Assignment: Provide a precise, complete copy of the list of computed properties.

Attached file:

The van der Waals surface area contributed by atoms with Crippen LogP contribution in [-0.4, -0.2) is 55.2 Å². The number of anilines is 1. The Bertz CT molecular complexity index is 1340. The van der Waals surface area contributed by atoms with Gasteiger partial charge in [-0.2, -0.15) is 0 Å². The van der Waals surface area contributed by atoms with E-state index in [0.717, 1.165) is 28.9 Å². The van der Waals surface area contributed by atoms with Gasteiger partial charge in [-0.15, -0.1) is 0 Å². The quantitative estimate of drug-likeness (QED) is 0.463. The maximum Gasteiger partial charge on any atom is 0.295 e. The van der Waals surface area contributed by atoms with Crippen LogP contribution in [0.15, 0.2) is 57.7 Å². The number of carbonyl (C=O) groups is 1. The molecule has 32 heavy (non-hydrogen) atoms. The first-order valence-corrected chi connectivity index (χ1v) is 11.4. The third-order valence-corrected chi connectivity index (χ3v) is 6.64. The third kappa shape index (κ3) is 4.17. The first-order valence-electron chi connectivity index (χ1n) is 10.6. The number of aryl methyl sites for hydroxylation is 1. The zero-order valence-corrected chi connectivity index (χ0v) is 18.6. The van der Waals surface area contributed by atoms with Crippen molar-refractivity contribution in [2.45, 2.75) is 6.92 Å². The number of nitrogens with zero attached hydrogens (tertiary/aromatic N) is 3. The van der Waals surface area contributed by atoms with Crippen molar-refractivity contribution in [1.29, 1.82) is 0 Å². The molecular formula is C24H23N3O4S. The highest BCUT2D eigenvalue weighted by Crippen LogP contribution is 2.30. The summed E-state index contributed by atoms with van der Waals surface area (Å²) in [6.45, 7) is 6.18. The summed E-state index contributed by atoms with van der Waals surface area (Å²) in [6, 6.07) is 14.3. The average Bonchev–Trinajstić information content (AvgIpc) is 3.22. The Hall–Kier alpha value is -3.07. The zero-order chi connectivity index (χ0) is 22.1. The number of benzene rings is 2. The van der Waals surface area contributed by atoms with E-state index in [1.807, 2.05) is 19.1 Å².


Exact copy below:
The van der Waals surface area contributed by atoms with Crippen LogP contribution in [-0.4, -0.2) is 55.2 Å². The number of anilines is 1. The Bertz CT molecular complexity index is 1340. The van der Waals surface area contributed by atoms with Gasteiger partial charge in [-0.2, -0.15) is 0 Å². The van der Waals surface area contributed by atoms with E-state index in [0.717, 1.165) is 28.9 Å². The van der Waals surface area contributed by atoms with Gasteiger partial charge in [-0.15, -0.1) is 0 Å². The quantitative estimate of drug-likeness (QED) is 0.463. The maximum Gasteiger partial charge on any atom is 0.295 e. The van der Waals surface area contributed by atoms with Crippen LogP contribution in [0.15, 0.2) is 57.7 Å². The number of carbonyl (C=O) groups is 1. The molecule has 32 heavy (non-hydrogen) atoms. The first-order valence-corrected chi connectivity index (χ1v) is 11.4. The third-order valence-corrected chi connectivity index (χ3v) is 6.64. The third kappa shape index (κ3) is 4.17. The first-order valence-electron chi connectivity index (χ1n) is 10.6. The number of aryl methyl sites for hydroxylation is 1. The zero-order valence-corrected chi connectivity index (χ0v) is 18.6. The van der Waals surface area contributed by atoms with Crippen molar-refractivity contribution in [2.45, 2.75) is 6.92 Å². The number of nitrogens with zero attached hydrogens (tertiary/aromatic N) is 3. The van der Waals surface area contributed by atoms with Crippen molar-refractivity contribution in [1.29, 1.82) is 0 Å². The molecular formula is C24H23N3O4S. The highest BCUT2D eigenvalue weighted by Crippen LogP contribution is 2.30. The summed E-state index contributed by atoms with van der Waals surface area (Å²) in [6.45, 7) is 6.18. The summed E-state index contributed by atoms with van der Waals surface area (Å²) in [6, 6.07) is 14.3. The average Bonchev–Trinajstić information content (AvgIpc) is 3.22. The Hall–Kier alpha value is -3.07. The zero-order chi connectivity index (χ0) is 22.1. The number of benzene rings is 2. The van der Waals surface area contributed by atoms with E-state index in [1.807, 2.05) is 19.1 Å².